The result is a service culture that wins not just loyal customers, but "raving fans," Bishop says. Customers celebrate new stores with tailgate parties in the stores' parking lots. A Facebook group, "Build A Wegmans Market in Berks County, PA," attracted more than 5,000 members in six months in 2010.
Top-performing cultures are almost always driven from the top, says Neil Stern, senior partner at Chicago-based retail consultancy McMillanDoolittle LLP. Yet strong leaders aren't necessarily rock-star personalities who take center stage. Instead, they put employees and customers first, Stern says.
An example is Costco's legendary co-founder and chief executive, James Sinegal, who was set to retire Jan. 1, 2012. He grew the warehouse club from a single location near Seattle in 1983 to one of the country's biggest and most successful general retailers, with $76.3 billion in net sales for the year ended Aug. 30, 2011.
"It's the cult of Costco, not the cult of Sinegal," Stern says. "The cornerstone of his leadership was always about his people and taking care of the customer. They have an incredibly clear mission as a trusted buying agent for members. He never wavered from that. He reinforced it even [when] it was unpopular on Wall Street."
To bolster cost discipline and to continue to earn customers' trust, Sinegal's approval was required to price items at margins above 14 percent to 15 percent, which is still well below mass retailers' markups. "When Beanie Babies or Nintendo Wiis got hot, Costco kept the same margin even when people were turning around and reselling the products on eBay," Stern says.
Companies with winning cultures focus on customers before financial metrics, Stern adds: "Discussions are not about EBITA, but about what we can do to take care of customers. A lot of companies say that, but these companies live it."
Stern recalls his firm's discussions with several clients last August when Hurricane Irene threatened the Atlantic Coast. "The discussion was first about the safety of associates–they closed about one-third of stores in advance of the hurricane–and then, 'What can we do to help the people in our market areas who are impacted?' There wasn't one discussion about how much money they were going to lose, or how much they could make up if they closed fewer stores."
At tomato processor Morning Star Co., a private company based in Woodland, Calif., a culture of teamwork and accountability grew from founder Chris Rufer's conviction that people are happier and more productive when allowed to organize themselves rather than following a formal manager. Rufer started with a one-truck operation in 1970 and built up the company to about $350 million in annual sales last year, with tomato farming, harvesting, trucking and processing operations.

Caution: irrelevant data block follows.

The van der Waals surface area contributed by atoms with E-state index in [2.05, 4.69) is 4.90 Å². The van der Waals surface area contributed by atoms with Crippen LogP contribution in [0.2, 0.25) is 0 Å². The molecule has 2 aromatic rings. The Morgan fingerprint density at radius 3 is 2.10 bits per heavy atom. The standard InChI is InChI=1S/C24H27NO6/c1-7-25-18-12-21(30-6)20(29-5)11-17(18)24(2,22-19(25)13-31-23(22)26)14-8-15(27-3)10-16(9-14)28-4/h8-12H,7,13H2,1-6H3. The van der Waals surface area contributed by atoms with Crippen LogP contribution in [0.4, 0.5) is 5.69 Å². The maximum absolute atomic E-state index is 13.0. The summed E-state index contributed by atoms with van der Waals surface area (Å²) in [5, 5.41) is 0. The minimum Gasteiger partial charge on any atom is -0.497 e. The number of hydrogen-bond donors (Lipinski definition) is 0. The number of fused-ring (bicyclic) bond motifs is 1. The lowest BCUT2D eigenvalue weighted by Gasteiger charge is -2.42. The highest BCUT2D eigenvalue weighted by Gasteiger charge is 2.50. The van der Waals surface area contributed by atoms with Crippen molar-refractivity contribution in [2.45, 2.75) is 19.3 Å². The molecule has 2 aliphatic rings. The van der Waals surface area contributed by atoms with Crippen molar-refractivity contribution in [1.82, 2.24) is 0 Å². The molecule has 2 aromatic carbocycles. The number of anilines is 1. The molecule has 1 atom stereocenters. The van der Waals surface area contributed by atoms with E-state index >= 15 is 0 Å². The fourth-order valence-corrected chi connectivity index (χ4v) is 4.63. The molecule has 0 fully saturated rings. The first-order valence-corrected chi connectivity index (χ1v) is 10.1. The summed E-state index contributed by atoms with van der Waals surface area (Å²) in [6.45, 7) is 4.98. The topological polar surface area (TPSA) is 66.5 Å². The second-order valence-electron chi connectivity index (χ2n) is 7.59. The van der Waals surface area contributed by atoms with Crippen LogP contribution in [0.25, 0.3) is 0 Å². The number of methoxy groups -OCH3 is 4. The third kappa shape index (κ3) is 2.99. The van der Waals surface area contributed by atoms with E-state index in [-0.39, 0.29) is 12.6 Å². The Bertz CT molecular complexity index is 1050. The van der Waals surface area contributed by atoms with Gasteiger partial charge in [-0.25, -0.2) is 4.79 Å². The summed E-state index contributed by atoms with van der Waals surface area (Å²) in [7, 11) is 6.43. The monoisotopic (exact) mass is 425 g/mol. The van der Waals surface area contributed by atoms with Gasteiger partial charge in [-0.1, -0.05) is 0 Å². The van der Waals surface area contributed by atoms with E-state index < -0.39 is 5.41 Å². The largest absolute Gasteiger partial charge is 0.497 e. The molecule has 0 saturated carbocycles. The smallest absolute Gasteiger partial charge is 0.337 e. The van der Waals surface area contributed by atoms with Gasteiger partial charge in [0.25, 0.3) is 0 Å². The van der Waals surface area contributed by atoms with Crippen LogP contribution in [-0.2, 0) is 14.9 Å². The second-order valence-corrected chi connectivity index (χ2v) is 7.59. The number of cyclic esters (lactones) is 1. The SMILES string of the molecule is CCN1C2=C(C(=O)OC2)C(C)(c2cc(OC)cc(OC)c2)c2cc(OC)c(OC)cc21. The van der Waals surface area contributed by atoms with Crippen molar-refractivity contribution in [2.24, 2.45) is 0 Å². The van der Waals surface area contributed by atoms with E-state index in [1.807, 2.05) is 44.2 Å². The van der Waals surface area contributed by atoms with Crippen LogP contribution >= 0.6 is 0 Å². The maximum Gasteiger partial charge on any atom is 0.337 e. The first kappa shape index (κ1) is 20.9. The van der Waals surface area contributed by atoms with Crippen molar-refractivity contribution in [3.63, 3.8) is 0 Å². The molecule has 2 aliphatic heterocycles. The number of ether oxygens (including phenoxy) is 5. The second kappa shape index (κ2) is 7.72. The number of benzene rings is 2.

Yet none of Morning Star's 400 year-round and 2,000 seasonal employees has a title. Every employee describes his or her job responsibilities in a letter developed with colleagues. There is no formal hierarchy. Instead, leaders emerge by consensus based on the quality of their performance.
"It's not egalitarian in that everyone has equal say," says Paul Green Jr. of the Morning Star Self-Management Institute, the company's "human R&D" arm. "Rather there's a hierarchy that comes about because people acknowledge who is a performer. It's not static; it's dynamic."
Employees are free to disagree when they lose faith in a colleague's direction. "People can say, 'I'm sorry, I'm not going to listen to you because it's not worked out the last three times,'" Green says. "It's not unheard of for somebody to conceive a project and call meetings, and over time nobody shows up."
As Morning Star grew, paper-based letters of agreement became cumbersome and the company adopted a web-based communication system, which was recognized in September in a management innovation contest sponsored by McKinsey & Co., the Harvard Business Review and Management Innovation eXchange (MIX). The Morning Star system offers real-time scrolling updates of colleagues' performance.
At year's end, Morning Star makes a salary survey available to employees, and each employee makes a case for what he or she ought to be paid. Green says salaries average 15 percent to 18 percent above industry and regional averages. "We have mechanics making $100,000 to $105,000 a year," he says.
Elected committees at each plant review salary requests and work out any disagreements. "It's really about direct communication," Green says. "There aren't too many situations where people make a case for something absurd."